Among the major results of these investments, the GEF has set up protected areas around the world equal roughly to the area of Brazil; reduced carbon emissions by 2.3 billion tons; eliminated the use of ozone depleting substances in Central and Eastern Europe and Central Asia; transformed the management of 33 major river basins and one-third of the world’s large marine ecosystems; slowed the advance of desertification in Africa by improving agricultural practices—and all this while contributing to better the livelihood and food security of millions of people.

Source: http://www.thegef.org/gef/climate_change

climate change and deforestation

Sacred Seedlings is a global initiative to support forest conservation, reforestation, urban forestry, carbon capture, sustainable agriculture and wildlife conservation. Sustainable land management and land use are critical to the survival of entire ecosystems.

Sacred Seedlings is a U.S.-based program that supports the vision of local stakeholders. We have projects ready across Africa. We seek additional projects elsewhere around the world. We also seek volunteers, sponsors and donors of cash and in-kind support. Write to Gary Chandler for more information gary@crossbow1.com

One-Third of Conifer Trees Face Extinction

Logging, Disease Threaten Oldest Forests

A third of the world’s conifers, the biggest and longest-lived organisms on the planet, are at risk of extinction, with logging and disease the main threats, scientists said.
The study of more than 600 types of conifers — trees and shrubs including cedars, cypresses and firs — updates a “Red List” on which almost 21,000 of 70,000 species of animals and plants assessed in recent years are under threat.

“The overall picture is alarming,” said Jane Smart, head of the biodiversity conservation group of the IUCN, the International Union for Conservation of Nature, grouping scientists, governments and environmental organizations.

The IUCN said in a report that 34 percent of conifers were at risk of extinction, up from 30 percent in the last assessment in 1998. California’s Monterey Pine, the world’s most widely planted pine and prized as a fast-growing source of pulp, was moved to a rating of “endangered” from “least concern” because of threats such as a spread of fungal disease.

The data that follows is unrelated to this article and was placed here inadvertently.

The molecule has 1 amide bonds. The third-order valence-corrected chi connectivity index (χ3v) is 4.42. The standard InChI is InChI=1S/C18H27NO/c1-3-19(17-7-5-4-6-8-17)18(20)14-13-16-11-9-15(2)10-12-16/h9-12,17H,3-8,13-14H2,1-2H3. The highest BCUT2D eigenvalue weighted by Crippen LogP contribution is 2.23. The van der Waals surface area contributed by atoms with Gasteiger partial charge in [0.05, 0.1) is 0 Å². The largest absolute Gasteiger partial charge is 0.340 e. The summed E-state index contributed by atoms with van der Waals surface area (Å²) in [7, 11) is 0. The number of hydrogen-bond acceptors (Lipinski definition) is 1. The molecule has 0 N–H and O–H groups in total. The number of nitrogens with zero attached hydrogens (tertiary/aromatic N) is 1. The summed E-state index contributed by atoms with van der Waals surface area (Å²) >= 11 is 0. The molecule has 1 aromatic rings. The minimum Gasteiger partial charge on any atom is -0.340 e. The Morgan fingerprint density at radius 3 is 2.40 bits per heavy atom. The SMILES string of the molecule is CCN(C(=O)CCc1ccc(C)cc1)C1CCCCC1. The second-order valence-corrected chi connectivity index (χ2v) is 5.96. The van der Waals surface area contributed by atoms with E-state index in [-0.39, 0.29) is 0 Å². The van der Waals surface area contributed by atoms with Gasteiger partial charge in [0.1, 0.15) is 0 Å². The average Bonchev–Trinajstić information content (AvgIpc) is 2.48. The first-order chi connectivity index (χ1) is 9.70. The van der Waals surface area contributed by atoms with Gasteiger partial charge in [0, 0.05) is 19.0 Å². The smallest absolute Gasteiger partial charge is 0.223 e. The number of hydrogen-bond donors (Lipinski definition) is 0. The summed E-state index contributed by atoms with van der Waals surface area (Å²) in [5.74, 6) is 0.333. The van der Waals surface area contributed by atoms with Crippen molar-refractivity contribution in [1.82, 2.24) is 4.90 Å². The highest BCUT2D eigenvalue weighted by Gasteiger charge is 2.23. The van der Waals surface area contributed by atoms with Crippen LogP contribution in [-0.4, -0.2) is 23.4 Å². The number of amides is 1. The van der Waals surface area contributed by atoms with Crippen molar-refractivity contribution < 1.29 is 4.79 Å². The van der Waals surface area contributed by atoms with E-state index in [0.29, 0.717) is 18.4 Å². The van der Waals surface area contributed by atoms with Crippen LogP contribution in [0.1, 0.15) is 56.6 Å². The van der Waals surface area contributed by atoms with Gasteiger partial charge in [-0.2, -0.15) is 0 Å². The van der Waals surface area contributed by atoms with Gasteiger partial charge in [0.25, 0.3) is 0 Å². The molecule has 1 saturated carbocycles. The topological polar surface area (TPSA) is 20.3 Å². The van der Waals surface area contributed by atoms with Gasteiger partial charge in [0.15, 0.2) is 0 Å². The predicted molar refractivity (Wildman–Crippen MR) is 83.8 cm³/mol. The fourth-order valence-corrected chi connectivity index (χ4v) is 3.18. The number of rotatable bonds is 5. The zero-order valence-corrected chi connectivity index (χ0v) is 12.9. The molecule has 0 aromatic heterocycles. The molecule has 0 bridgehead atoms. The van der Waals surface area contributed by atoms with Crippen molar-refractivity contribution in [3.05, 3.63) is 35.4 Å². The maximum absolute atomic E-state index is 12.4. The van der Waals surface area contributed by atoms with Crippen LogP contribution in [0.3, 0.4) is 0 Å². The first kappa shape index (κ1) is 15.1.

Conifers are the largest and longest-lived species on the planet. The Bristlecone Pine can live 5,000 years and the Coast Redwood can grow as high as 110 meters.

Craig Hilton-Taylor, manager of the Red List, which is updated twice a year, said that diseases were compounding existing threats from logging, pollution and forest clearance caused by a rising human population.

old growth trees

And global warming might be making conifers, standing in the same place for hundreds or even thousands of years, vulnerable to new pathogens as temperatures and rainfall patterns changed, he said.

The report said there were some successes. Better management and plantings of disease-resistant stock of Lawson’s Cypress in California and Oregon had helped a recovery of trees that were once heavily traded as timber. Among other findings, scientists added the Santa Cruz Pupfish, which used to live in Arizona, a freshwater shrimp and a lizard known as the Cape Verde Skink to the list of extinct creatures.

“The Skink was last seen in 1916. It’s taken a lot of surveys to conclude that it is extinct,” Hilton-Taylor said. A total of 799 animals and plants are listed as having died out in the past 500 years or so.

Source: http://main.omanobserver.om/?p=33566

climate change and deforestation

Sacred Seedlings is a global initiative to support forest conservation, reforestation, urban forestry, carbon capture, sustainable agriculture and wildlife conservation. Sustainable land management and land use are critical to the survival of entire ecosystems.

Sacred Seedlings is a U.S.-based program that supports the vision of local stakeholders. We have projects ready across Africa. We seek additional projects elsewhere around the world. We also seek volunteers, sponsors and donors of cash and in-kind support. Write to Gary Chandler for more information gary@crossbow1.com